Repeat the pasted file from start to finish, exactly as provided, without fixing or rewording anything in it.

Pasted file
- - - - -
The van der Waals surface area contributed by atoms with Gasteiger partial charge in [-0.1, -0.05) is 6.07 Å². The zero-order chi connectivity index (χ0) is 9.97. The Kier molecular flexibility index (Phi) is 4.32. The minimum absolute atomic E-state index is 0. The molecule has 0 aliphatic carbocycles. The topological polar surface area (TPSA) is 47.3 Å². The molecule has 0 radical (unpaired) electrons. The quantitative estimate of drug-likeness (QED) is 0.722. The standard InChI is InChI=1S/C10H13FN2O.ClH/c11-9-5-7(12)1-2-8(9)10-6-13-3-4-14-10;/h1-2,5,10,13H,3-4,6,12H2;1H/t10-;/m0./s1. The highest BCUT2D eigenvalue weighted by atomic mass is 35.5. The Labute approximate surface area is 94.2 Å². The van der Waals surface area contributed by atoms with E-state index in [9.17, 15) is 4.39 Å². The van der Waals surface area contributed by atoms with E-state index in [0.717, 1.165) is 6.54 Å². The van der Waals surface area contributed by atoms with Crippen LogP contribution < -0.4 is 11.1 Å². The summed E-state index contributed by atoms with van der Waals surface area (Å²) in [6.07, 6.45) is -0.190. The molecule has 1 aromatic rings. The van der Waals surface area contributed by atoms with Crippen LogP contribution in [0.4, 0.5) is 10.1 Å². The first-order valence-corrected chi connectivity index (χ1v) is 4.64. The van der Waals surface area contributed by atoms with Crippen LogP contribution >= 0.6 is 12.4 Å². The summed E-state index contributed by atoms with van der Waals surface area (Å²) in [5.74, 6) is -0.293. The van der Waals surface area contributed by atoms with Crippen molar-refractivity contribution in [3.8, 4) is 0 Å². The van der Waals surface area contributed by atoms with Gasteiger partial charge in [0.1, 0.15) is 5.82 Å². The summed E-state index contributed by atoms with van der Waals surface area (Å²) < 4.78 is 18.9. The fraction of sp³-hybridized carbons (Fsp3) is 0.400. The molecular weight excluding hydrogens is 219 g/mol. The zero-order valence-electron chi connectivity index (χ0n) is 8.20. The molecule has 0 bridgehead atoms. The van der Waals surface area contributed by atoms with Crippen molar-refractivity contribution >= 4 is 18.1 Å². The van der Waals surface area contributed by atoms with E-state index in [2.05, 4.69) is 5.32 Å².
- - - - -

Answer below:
The van der Waals surface area contributed by atoms with Gasteiger partial charge in [-0.1, -0.05) is 6.07 Å². The zero-order chi connectivity index (χ0) is 9.97. The Kier molecular flexibility index (Phi) is 4.32. The minimum absolute atomic E-state index is 0. The molecule has 0 aliphatic carbocycles. The topological polar surface area (TPSA) is 47.3 Å². The molecule has 0 radical (unpaired) electrons. The quantitative estimate of drug-likeness (QED) is 0.722. The standard InChI is InChI=1S/C10H13FN2O.ClH/c11-9-5-7(12)1-2-8(9)10-6-13-3-4-14-10;/h1-2,5,10,13H,3-4,6,12H2;1H/t10-;/m0./s1. The highest BCUT2D eigenvalue weighted by atomic mass is 35.5. The Labute approximate surface area is 94.2 Å². The van der Waals surface area contributed by atoms with E-state index in [9.17, 15) is 4.39 Å². The van der Waals surface area contributed by atoms with E-state index in [0.717, 1.165) is 6.54 Å². The van der Waals surface area contributed by atoms with Crippen LogP contribution < -0.4 is 11.1 Å². The summed E-state index contributed by atoms with van der Waals surface area (Å²) in [6.07, 6.45) is -0.190. The molecule has 1 aromatic rings. The van der Waals surface area contributed by atoms with Crippen LogP contribution in [0.4, 0.5) is 10.1 Å². The first-order valence-corrected chi connectivity index (χ1v) is 4.64. The van der Waals surface area contributed by atoms with Crippen LogP contribution >= 0.6 is 12.4 Å². The summed E-state index contributed by atoms with van der Waals surface area (Å²) in [5.74, 6) is -0.293. The van der Waals surface area contributed by atoms with Crippen molar-refractivity contribution in [3.8, 4) is 0 Å². The van der Waals surface area contributed by atoms with Gasteiger partial charge in [0.1, 0.15) is 5.82 Å². The summed E-state index contributed by atoms with van der Waals surface area (Å²) < 4.78 is 18.9. The fraction of sp³-hybridized carbons (Fsp3) is 0.400. The molecular weight excluding hydrogens is 219 g/mol. The zero-order valence-electron chi connectivity index (χ0n) is 8.20. The molecule has 0 bridgehead atoms. The van der Waals surface area contributed by atoms with Crippen molar-refractivity contribution >= 4 is 18.1 Å². The van der Waals surface area contributed by atoms with E-state index in [2.05, 4.69) is 5.32 Å².